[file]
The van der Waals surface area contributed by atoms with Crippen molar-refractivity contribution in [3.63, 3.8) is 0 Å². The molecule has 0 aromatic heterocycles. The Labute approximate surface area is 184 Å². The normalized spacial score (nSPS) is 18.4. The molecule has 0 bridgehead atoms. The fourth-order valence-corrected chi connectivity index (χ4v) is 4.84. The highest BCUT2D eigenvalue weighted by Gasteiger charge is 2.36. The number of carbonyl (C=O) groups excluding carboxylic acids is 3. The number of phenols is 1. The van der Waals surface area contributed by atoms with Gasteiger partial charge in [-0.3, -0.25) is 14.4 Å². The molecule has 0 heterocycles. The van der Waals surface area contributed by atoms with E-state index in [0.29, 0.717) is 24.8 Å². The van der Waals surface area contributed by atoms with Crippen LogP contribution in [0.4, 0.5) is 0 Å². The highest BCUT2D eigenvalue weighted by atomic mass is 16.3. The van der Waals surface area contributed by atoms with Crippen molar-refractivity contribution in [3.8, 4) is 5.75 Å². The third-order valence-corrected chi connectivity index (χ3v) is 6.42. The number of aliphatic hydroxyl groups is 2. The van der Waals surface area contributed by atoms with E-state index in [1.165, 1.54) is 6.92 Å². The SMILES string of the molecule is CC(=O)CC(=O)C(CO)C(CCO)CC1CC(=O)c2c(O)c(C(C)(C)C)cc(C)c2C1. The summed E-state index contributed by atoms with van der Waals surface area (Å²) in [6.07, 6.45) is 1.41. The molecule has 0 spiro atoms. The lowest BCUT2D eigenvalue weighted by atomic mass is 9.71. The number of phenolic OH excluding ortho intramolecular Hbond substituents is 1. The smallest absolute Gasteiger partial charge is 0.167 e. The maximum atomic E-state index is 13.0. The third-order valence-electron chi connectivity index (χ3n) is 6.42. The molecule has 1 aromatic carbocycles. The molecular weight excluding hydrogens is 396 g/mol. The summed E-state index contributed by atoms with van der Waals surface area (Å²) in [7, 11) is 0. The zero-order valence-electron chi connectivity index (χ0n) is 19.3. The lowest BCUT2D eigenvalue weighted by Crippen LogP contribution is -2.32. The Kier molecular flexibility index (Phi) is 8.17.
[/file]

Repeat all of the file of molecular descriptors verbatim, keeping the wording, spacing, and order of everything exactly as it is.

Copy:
The van der Waals surface area contributed by atoms with Crippen molar-refractivity contribution in [3.63, 3.8) is 0 Å². The molecule has 0 aromatic heterocycles. The Labute approximate surface area is 184 Å². The normalized spacial score (nSPS) is 18.4. The molecule has 0 bridgehead atoms. The fourth-order valence-corrected chi connectivity index (χ4v) is 4.84. The highest BCUT2D eigenvalue weighted by Gasteiger charge is 2.36. The number of carbonyl (C=O) groups excluding carboxylic acids is 3. The number of phenols is 1. The van der Waals surface area contributed by atoms with Gasteiger partial charge in [-0.3, -0.25) is 14.4 Å². The molecule has 0 heterocycles. The van der Waals surface area contributed by atoms with E-state index in [0.29, 0.717) is 24.8 Å². The van der Waals surface area contributed by atoms with Crippen LogP contribution in [0.4, 0.5) is 0 Å². The highest BCUT2D eigenvalue weighted by atomic mass is 16.3. The van der Waals surface area contributed by atoms with Crippen molar-refractivity contribution in [3.8, 4) is 5.75 Å². The third-order valence-corrected chi connectivity index (χ3v) is 6.42. The number of aliphatic hydroxyl groups is 2. The van der Waals surface area contributed by atoms with E-state index in [1.165, 1.54) is 6.92 Å². The SMILES string of the molecule is CC(=O)CC(=O)C(CO)C(CCO)CC1CC(=O)c2c(O)c(C(C)(C)C)cc(C)c2C1. The summed E-state index contributed by atoms with van der Waals surface area (Å²) in [6.07, 6.45) is 1.41. The molecule has 0 spiro atoms. The lowest BCUT2D eigenvalue weighted by atomic mass is 9.71. The number of phenolic OH excluding ortho intramolecular Hbond substituents is 1. The smallest absolute Gasteiger partial charge is 0.167 e. The maximum atomic E-state index is 13.0. The third-order valence-electron chi connectivity index (χ3n) is 6.42. The molecule has 1 aromatic carbocycles. The molecular weight excluding hydrogens is 396 g/mol. The summed E-state index contributed by atoms with van der Waals surface area (Å²) in [7, 11) is 0. The zero-order valence-electron chi connectivity index (χ0n) is 19.3. The lowest BCUT2D eigenvalue weighted by Crippen LogP contribution is -2.32. The Kier molecular flexibility index (Phi) is 8.17.